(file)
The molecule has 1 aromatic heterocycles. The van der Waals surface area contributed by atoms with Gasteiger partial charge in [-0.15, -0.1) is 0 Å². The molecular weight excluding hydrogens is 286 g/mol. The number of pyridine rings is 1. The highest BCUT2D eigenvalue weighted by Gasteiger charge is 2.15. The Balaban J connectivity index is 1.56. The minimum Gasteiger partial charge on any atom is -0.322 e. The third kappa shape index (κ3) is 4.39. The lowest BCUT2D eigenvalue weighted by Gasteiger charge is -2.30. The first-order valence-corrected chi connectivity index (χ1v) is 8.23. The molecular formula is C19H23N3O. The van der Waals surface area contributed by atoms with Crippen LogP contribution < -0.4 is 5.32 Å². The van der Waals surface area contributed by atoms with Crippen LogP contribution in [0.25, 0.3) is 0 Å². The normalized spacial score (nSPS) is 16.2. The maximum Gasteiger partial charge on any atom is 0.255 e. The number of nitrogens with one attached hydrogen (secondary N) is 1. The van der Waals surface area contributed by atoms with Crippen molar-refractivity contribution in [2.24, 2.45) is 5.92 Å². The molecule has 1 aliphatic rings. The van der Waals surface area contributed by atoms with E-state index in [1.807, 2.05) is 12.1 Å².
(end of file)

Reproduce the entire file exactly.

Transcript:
The molecule has 1 aromatic heterocycles. The van der Waals surface area contributed by atoms with Gasteiger partial charge in [-0.15, -0.1) is 0 Å². The molecular weight excluding hydrogens is 286 g/mol. The number of pyridine rings is 1. The highest BCUT2D eigenvalue weighted by Gasteiger charge is 2.15. The Balaban J connectivity index is 1.56. The minimum Gasteiger partial charge on any atom is -0.322 e. The third kappa shape index (κ3) is 4.39. The lowest BCUT2D eigenvalue weighted by Gasteiger charge is -2.30. The first-order valence-corrected chi connectivity index (χ1v) is 8.23. The molecular formula is C19H23N3O. The van der Waals surface area contributed by atoms with Crippen LogP contribution < -0.4 is 5.32 Å². The van der Waals surface area contributed by atoms with Crippen LogP contribution in [0.25, 0.3) is 0 Å². The normalized spacial score (nSPS) is 16.2. The maximum Gasteiger partial charge on any atom is 0.255 e. The number of nitrogens with one attached hydrogen (secondary N) is 1. The van der Waals surface area contributed by atoms with Crippen molar-refractivity contribution in [2.24, 2.45) is 5.92 Å². The molecule has 1 aliphatic rings. The van der Waals surface area contributed by atoms with E-state index in [1.807, 2.05) is 12.1 Å².